{¶3} Although M.H. recanted her allegations, her rape kit was submitted to the Ohio Bureau of Criminal Investigation ("BCI") for DNA testing in August 2012. DNA testing established that Lynch could not be excluded as the source of semen on the vaginal swab from the rape kit.

         {¶4} After learning of the DNA match, investigators reinterviewed M.H. and S.P. M.H. informed the investigators that Lynch assaulted her in May 1994.

         {¶5} On May 15, 2014, in Cuyahoga C.P. No. CR-14-585501-A, the Cuyahoga County Grand Jury returned a three-count indictment charging Lynch with (1) rape, a first-degree felony in violation of R.C. 2907.02(A)(1)(b), with a furthermore specification alleging that Lynch purposely compelled the victim to submit by force or threat of force, (2) rape, a first-degree felony in violation of R.C. 2907.02(A)(1)(b), and (3) kidnapping, a first-degree felony in violation of R.C. 2905.01(A)(4). Count 1 alleged that Lynch engaged in vaginal intercourse with M.H., and Count 2 alleged that Lynch engaged in cunnilingus with M.H. Lynch was arraigned on May 30, 2014. He pled not guilty to the indictment. Shortly after Lynch was indicted, S.P. died.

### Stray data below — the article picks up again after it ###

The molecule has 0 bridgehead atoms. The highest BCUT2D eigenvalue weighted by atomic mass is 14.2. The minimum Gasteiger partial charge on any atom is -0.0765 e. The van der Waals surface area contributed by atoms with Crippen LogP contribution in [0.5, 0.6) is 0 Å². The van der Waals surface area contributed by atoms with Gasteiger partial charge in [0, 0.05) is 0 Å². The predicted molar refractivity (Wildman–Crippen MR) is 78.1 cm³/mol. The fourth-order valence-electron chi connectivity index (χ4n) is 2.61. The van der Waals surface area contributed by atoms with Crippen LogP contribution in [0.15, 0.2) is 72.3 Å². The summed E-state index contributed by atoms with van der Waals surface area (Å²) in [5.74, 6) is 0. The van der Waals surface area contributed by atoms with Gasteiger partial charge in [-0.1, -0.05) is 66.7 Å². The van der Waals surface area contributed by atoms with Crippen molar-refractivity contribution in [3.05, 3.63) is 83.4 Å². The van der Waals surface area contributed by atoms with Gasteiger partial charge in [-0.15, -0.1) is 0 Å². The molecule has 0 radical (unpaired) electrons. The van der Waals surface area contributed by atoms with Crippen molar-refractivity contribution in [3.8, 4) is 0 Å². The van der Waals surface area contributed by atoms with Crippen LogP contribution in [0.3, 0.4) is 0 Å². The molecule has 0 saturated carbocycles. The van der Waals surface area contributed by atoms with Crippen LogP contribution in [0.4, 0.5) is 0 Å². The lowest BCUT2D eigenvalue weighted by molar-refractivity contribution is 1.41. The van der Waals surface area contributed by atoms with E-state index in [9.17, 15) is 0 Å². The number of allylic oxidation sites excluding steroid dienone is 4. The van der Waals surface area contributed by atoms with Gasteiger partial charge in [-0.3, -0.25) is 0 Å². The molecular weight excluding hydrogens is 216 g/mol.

{¶6} Lynch's counsel filed a motion to withdraw on July 2, 2014. The trial court granted counsel's motion, and the court assigned a new attorney to represent Lynch on July 9, 2014.

         {¶7} On October 31, 2014, Lynch's counsel filed motions for independent DNA analysis and to dismiss the indictment based on preindictment delay. Lynch's counsel filed a supplemental motion to dismiss based on preindictment delay on November 17, 2014. On February 12, 2015, the trial court denied defense counsel's motion to dismiss.

         {¶8} On August 5, 2015, Lynch's counsel filed a motion for reconsideration of the motion to dismiss for preindictment delay. The trial court denied defense counsel's motion for reconsideration on October 2, 2015.

         {¶9} On February 2, 2016, Lynch's counsel filed a second supplemental motion to dismiss based on preindictment delay. On February 12, 2016, the trial court denied defense counsel's motion to dismiss.